A few months ago we were introduced to the film Despicable Me, about a diabolical super villain and his expeditions of evil and fatherhood. Now we get Megamind, another animated comedy where the villain is allowed the opportunity to be the protagonist. In Despicable Me superheroes were virtually obsolete, making it easy for Mr. Gru to wreak havoc. Megamind, on the other hand, is confronted with a super adversary the day he arrives on earth.

Provided with the energetic voice of Will Ferrell, Megamind is a blue alien with a massive noggin that could rival The Red Queen's in Alice in Wonderland. He is only an infant when his home planet is sucked into a black hole and his parents send him to earth. Little Megamind starts off trying to win the effective of earth's inhabitants. But he is always one-upped by another young otherworldly boy. This alien grows up to be Metro Man, a chisel jawed Superman voiced by Brad Pitt. With the hero role filled, Megamind assumes the villain position. Along with his fish minion, voiced by David Cross, he engages in a never-ending war with Metro Man to claim Metro City.

Among the citizens of Metro City are a plucky, Lois Lane-like reporter named Roxanne Ritchi, voiced by Tina Fey, and her chubby, ginger-haired cameraman named Hal, voiced by Johan Hill. Roxanne is constantly finding herself in the middle of Metro Man and Megamind's quarrels. So often that she doesn't even cringe when Megamind kidnaps her and unleashes his alligators and death ray. Everything has become routine. Matters change, however, when Megamind actually succeeds in destroying Metro Man, leaving nothing behind but his cape and skeleton.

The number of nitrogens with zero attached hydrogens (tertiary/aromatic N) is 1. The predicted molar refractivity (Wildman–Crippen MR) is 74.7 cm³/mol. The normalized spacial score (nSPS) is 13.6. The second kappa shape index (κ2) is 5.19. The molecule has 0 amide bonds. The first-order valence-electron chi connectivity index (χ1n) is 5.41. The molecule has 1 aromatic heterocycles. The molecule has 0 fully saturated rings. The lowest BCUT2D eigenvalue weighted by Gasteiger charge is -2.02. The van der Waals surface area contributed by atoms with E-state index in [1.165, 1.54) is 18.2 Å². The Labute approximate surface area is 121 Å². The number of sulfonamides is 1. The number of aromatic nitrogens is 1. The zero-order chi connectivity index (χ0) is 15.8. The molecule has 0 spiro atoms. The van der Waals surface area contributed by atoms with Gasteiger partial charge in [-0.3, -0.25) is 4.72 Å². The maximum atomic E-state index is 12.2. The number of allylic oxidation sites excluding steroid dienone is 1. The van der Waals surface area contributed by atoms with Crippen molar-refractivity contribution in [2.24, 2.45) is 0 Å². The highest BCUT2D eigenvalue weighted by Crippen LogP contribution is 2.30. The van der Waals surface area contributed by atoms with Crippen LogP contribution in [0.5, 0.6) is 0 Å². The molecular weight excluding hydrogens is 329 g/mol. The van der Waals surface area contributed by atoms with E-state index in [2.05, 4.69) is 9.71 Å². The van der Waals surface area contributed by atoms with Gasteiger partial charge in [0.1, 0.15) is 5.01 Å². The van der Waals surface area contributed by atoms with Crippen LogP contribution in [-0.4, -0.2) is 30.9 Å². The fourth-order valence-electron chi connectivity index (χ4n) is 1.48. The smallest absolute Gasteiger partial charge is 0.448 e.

This is a promising premise for a satire that follows the age-old question: "What would happen if the coyote caught the roadrunner?" Unfortunately, once Metro Man is defeated the film runs out of things for Megamind to do rather quickly. With nobody to challenge Megamind, he goes about the city stealing from banks and littering. After a while though, he starts to miss the thrill he got from battling his old nemesis. He wishes Metro Man were still around to provide that missing action and so does the audience.

Megamind is beautifully animated, creating a dazzling city of mounting skyscrapers that are wonderful to look at in 2D or 3D. There are great voiceover performances all around. What Megamind lacks in though is the joke department, missing many chances to poke fun at the superhero genre. The film does provide some occasional clever jokes, such as a reference to Marlon Brando's role in the original Superman. But most of the film feels like it's on autopilot and provides few laugh-out-loud moments.

The high point of the movie is the relationship that blossoms between Megamind and Roxanne Ritchi. There's a surprising sweetness to their romance, although I don't want to even think about what their offspring would look like. DreamWorks Animation Studios has been known for this role reversal scenario in which an unlikely being saves the day and gets the girl, most notably the Shrek films. While Megamind has the craft and talent to make an A-list animated film, it doesn't have the wit or inspiration of the best contemporary animated features. It's not a film I can quite recommend for older audiences to see. But if you parents give into your children's demands to see Megamind this holiday season, chances are they won't be disappointed.

Nick Spake is a college student at Arizona State University. He has been working as a film critic for five years, reviewing movies on his website, NICKPICKSFLICKS.com. Reach him at nspake@asu.edu.


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